20 Albums 20 Years Later

Joe’s Sultry Sounds Served As The Soundtrack Of Love At All Stages Of The Relationship Game

Joe’s “All That I Am” turns 20 this year.

Joe's sophomore album All That I Am sounds dated by today's standards. Not necessarily sonically, mind you, but because many consider R&B to be a dying art due to the amount of it they hear on the radio. But the genre thrived in 1997 thanks to torchbearers such as Erykah Badu with her neo-soul, Usher with his hip-hop-flavored jams, and Janet Jackson and Mariah Carey with their pop-styled offerings, among others.

Joe filled the niche of bedroom balladeer, serving up much of the middle ground and foreplay some will say is missing in today's "straight to the bedroom" soul. On this particular compilation, Joe crooned tunes about love, romance, sex, and commitment on slick-crafted pop melodies, grimy street beats, and seductive quiet storm tracks that probably served as the soundtrack for many a school dance and hot-and-heavy make-out session.

“All the Things (Your Man Won’t Do)”

All That I Am kicks things off with a tune listeners were already familiar with: "All the Things (Your Man Won't Do)," which appeared on the soundtrack to the 1996 film Don't Be a Menace to South Central While Drinking Your Juice in the Hood. Though comically played over a love scene between Shawn Wayans' Ashtray and Tracey Cherrelle Jones' Dashiki, the single hovers above lust-filled desire while coasting through the waters of romance, loyalty, and putting your woman on a pedestal. "Tell me what kind of man / Would treat his woman so cold / Treat you like your nothing / When you're worth more than gold," he sings, offering further on to "light a thousand candles all around" and "put a string of pearls right in your hand." You're forgiven if you're already swooning, as it's hard to see how anyone could resist these come-ons, despite the fact Joe is unapologetically trying to steal you away from your current beau. Then again, maybe that's what makes the whole scenario so sexy as he offers to bring more to the table than what's currently being served.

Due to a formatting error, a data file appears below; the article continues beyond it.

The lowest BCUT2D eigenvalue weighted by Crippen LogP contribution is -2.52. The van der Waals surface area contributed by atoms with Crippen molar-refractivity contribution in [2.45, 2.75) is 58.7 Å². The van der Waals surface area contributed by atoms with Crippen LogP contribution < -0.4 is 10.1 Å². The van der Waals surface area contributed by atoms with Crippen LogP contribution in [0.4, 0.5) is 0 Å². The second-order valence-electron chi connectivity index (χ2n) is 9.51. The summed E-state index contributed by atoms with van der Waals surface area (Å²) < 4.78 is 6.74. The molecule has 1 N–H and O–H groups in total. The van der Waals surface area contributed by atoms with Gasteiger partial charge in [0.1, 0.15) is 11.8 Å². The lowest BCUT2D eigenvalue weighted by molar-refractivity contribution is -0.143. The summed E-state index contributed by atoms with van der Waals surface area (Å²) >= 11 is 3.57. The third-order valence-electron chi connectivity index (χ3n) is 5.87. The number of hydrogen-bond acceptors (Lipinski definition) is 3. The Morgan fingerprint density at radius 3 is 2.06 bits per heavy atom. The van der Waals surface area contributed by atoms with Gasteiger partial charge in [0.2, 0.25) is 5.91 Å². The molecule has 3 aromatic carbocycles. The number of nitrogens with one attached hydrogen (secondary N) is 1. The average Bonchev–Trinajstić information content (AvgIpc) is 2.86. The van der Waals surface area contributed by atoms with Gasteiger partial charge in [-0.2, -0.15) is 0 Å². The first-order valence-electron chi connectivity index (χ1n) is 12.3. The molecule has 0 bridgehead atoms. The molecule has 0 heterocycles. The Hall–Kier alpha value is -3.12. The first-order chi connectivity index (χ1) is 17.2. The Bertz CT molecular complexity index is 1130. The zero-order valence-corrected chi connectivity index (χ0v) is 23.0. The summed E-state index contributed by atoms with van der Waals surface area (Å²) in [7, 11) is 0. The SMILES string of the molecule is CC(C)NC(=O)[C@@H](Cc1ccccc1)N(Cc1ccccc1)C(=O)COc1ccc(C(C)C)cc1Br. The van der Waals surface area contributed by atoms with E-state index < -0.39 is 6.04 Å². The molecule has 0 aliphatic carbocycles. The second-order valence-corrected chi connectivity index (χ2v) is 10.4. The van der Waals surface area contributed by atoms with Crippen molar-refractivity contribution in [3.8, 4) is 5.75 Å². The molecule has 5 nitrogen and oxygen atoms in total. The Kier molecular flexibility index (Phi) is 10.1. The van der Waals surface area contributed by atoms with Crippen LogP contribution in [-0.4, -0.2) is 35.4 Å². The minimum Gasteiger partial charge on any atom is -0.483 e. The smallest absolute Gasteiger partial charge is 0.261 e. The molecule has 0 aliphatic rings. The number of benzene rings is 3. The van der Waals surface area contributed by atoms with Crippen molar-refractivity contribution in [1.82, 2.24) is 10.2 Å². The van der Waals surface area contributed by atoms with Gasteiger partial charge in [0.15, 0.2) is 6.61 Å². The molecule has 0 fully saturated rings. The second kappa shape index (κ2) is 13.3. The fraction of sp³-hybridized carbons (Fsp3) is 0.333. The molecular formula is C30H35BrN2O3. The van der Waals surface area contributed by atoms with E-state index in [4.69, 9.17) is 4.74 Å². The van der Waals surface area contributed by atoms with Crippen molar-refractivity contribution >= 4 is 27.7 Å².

“Don’t Wanna Be a Player”

Another soundtrack hit was "Don't Wanna Be a Player," from the Jamie Foxx-starring comedy Booty Call. Over a Roger and Zapp-esque vocoder track, Joe lists out all the things he's willing to give up (the "ta-ta bars," going home with multiple women, and running with homies) in order to become the settle-down type for that special lady. The most club-ready of the disc's singles, the Rodney Jerkins-produced "Don't Wanna Be a Player" became one of Joe's most recognizable songs, and was only further ingrained into pop culture thanks to the late rapper Big Pun's less-romantic collaboration with the R&B singer called "Still Not a Player," which rearranged some of the words but retained Joe to sing the hook. On All That I Am, though, "Come Around" — which feels like some sort of response-meets-sampling of Tupac's "I Get Around" — is a playful, melodically similar cousin to "Don't Wanna Be a Player," while "U Shoulda Told Me (U Had a Man)" utilizes the time period's hip-hop sounds to add some funk to the album. (Bonus points, also, for Joe's nod to Bill Withers' "Who is He? (And What is He to You)" with the line and add-on "You're too much for one man / But you're not enough for two / You should've been straight with me / Before I hooked up with you.")